Sex Addiction is called an “intimacy disorder” because the addict fears intimacy with a partner and chooses to split off a part of him or herself from relationships. Sometimes addicts avoid having close relationships altogether.
Intimacy disability is intimacy avoidance
This avoidance is usually based on early life experiences which left the person lacking in basic trust of those close to them and a feeling of being unworthy of love. The sex addict seeks a safe way to feel gratified and to release inhibitions. Through the use of pornography, masturbation, casual sex, prostitutes or other behaviors the addict can have sexual pleasure without the possibility of rejection or the demands for openness that are involved in relating to a real partner.
The practicing sex addict is safe instead of vulnerable, in hiding instead of being known, and self-contained rather than bonding with another. In other words, the addict achieves total control in an area of his or her life and avoids any real intimacy in the process.
Obviously there are a number of factors involved in overcoming one’s fears and learning to bond with a partner in a healthy intimate relationship. Recovering addicts will be learning how to be trustworthy, how to tell the truth rather than living a lie, and how to be more honest and open in communicating their feelings wants and needs. These are long term goals and require time and practice.
But there are at least three areas in which addicts can begin to change the way they think about relationships at the outset.
I. Face intimacy avoidance head-on
If you are the recovering addict, what you first need to do is to face the fact that part of you doesn’t want intimacy, that it’s not that comfortable for you. You can tell yourself you want to be open and authentic, caring and nurturing but this is not going to come naturally or easily to you.
Many addicts get around their own avoidance of closeness by feigning devotion. They are compliant and placating, trying always to please their partner and not to get them angry. But this self-sacrifice is a part of the problem. It is itself a form of avoidance, avoidance of being real.
It will be necessary to look at and admit all the ways you are dodging being real and the feelings of inadequacy and fear of rejection that underlie them.
II. Take an honest look at your partner
If you have been with your partner since before you entered recovery then your relationship will of necessity be totally different now that you have begun to change.
You will need to look at the ways in which you have grown and determine whether the relationship will work for the new you. You will have gained a great deal of emotional maturity. Will your partner have made parallel changes? In recovery you will have different expectations about an intimate partner— prior to recovery you may have been looking for a mother or a superficial relationship in name only.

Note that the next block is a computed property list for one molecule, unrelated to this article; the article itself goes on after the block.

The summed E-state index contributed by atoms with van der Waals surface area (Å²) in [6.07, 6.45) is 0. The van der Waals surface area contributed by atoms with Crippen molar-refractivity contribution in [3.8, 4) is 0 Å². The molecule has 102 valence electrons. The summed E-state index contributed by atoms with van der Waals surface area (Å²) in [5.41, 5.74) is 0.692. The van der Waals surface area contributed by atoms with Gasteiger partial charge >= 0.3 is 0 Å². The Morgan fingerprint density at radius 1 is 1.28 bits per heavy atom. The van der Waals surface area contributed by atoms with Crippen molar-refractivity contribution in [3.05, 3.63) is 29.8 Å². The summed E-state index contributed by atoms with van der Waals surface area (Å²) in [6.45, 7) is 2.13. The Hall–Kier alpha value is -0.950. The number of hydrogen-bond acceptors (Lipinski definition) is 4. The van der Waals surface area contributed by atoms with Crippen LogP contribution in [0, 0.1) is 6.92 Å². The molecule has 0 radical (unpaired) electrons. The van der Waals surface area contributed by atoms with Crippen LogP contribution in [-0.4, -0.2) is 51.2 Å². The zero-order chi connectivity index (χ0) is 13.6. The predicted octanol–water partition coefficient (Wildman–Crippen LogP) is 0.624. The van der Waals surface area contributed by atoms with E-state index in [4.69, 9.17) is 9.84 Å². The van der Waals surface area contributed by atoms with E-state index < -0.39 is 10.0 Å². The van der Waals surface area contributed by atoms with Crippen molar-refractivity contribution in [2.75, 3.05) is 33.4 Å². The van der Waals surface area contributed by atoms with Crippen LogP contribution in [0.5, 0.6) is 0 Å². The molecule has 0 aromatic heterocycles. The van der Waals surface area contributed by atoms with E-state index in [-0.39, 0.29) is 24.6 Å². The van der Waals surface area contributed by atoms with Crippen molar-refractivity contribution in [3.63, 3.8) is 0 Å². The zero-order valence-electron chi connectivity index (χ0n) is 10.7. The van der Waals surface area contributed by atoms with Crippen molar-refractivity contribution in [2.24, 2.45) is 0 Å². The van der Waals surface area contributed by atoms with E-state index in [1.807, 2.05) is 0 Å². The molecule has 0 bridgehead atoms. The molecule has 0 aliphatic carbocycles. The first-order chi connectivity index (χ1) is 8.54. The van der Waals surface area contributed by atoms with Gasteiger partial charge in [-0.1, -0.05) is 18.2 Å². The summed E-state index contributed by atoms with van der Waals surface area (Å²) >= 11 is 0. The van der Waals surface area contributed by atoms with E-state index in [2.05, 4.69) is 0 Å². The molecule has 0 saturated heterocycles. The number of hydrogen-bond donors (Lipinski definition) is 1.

You will have to assess whether your partner can adjust to the new you. Perhaps their emotional needs were such that they needed you to be the patient. Or perhaps they will not longer see you as being quite as romantic or exciting as before, and so on. You will have to ask yourself whether you can accept your partner wherever they are on their own recovery journey.
III. Stop thinking like an “I”, start thinking like a “we”.
Sex addicts, and maybe all addicts, tend to be focused on getting their needs met. They are loners who don’t believe they can trust anyone else to meet their needs. They are on their own trip. This can put a big roadblock in the way of intimacy.
The addict will likely be concerned about getting their own way. And they may be willing to make trade-offs, I’ll give you this thing you want if you’ll do that for me. But the process of genuine mutual care and nurturing that is involved in creating an intimate bond may elude them.
Becoming intimacy-abled involves really caring for and nurturing the relationship. It also involves moving through life and making decisions individually and as a couple. It’s not always what I want and what you want. There has to be a process that involves a we. What do we want? This can involve a vastly different an unfamiliar way of thinking. Sometimes addicts need to ask themselves “do I want to get my way or do I want to have a good relationship?”
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From Psych Central's World of Psychology:
Best of Our Blogs: August 6, 2013 | World of Psychology (August 6, 2013)
Last reviewed: 4 Aug 2013